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Tuesday, May 30, 2023

COLUMN: Erdogan’s 20-Year Legacy, Upcoming Elections in Turkey, and Impacts on the U.S. and EU

Turkey was seen as a reliable ally but Erdogan’s politics prioritizing protecting his own interests, not the country’s, have distanced Turkey from the western world.

Turkey is almost two months away from its most critical elections, which will be held on May 14. The recent political developments and trends indicate that President Recep Tayyip Erdogan has a lesser chance of winning the elections. Table for Six Coalition, composed of six political parties in the opposition, finally reached a compromise to nominate Kemal Kilicdaroglu, the leader of the Republican People’s Party (Cumhuriyet Halk Partisi-CHP), as the candidate against President Erdogan. In the last two decades, the non-democratic pressures under President Erdogan’s Justice and Development Party (Adalet ve Kalkinma Partisi-AKP) have created a strong bloc that can bring 65 percent of votes for Kilicdaroglu, an adequate proportion to defeat the AKP government.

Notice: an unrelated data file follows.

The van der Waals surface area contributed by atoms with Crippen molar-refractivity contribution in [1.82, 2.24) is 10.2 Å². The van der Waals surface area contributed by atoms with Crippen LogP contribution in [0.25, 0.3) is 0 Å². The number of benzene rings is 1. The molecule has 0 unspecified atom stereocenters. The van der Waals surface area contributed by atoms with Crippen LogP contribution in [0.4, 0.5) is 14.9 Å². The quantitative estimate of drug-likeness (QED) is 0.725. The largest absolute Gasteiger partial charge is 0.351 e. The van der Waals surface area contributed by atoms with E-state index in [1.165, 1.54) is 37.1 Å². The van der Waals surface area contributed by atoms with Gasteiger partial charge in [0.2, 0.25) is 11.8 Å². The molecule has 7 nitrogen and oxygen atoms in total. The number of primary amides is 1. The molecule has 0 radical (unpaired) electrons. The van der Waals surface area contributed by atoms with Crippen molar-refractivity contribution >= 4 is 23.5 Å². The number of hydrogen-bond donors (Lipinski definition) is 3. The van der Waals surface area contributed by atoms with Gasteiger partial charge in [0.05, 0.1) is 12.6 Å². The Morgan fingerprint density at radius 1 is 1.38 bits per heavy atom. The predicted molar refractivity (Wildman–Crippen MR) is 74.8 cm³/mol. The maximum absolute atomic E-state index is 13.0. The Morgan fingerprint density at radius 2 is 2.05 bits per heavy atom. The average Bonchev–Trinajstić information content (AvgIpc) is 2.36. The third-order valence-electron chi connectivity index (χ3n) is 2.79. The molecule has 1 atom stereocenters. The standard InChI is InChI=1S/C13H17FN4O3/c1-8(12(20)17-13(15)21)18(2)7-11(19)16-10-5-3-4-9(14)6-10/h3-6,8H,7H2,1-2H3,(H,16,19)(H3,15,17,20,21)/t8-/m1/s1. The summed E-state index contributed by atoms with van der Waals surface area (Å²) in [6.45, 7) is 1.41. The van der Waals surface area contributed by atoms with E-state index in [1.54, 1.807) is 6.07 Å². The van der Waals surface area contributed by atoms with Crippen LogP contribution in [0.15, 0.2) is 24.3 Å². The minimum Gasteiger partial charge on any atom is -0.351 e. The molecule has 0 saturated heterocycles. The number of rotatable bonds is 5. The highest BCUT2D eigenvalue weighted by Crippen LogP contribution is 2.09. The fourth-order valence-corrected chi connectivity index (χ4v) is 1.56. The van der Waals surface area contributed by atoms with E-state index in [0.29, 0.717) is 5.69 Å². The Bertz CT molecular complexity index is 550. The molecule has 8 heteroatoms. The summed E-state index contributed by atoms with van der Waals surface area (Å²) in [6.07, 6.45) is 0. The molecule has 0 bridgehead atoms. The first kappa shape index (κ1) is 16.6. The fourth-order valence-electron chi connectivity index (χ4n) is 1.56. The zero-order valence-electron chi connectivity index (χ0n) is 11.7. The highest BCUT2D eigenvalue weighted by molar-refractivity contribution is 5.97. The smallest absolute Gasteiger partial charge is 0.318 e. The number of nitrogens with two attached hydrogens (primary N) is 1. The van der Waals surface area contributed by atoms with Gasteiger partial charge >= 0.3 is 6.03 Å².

The AKP government has failed to soothe people’s grievances over the runaway inflation and weak government responses to the February 6 consecutive earthquakes that killed more than 50,000 people, due to the corrupt system that enables construction amnesties and poorly inspected and licensed buildings. The post-earthquake response has been riddled with scandals that show the government’s unprepared response to disasters. For instance, the Red Crescent (Kizilay) storing tents for three days in its warehouse and then selling them to a charity organization hit the fan and caused reactions against the government.

The opposition is closer to winning the upcoming May elections than they have ever been in the last two decades, if they don’t make any strategic mistakes and are prepared for the AKP’s moves, which is already experienced in using tricky cards in its toolbox. For example, Turkey should be ready to see the government’s security and fear of terrorism card.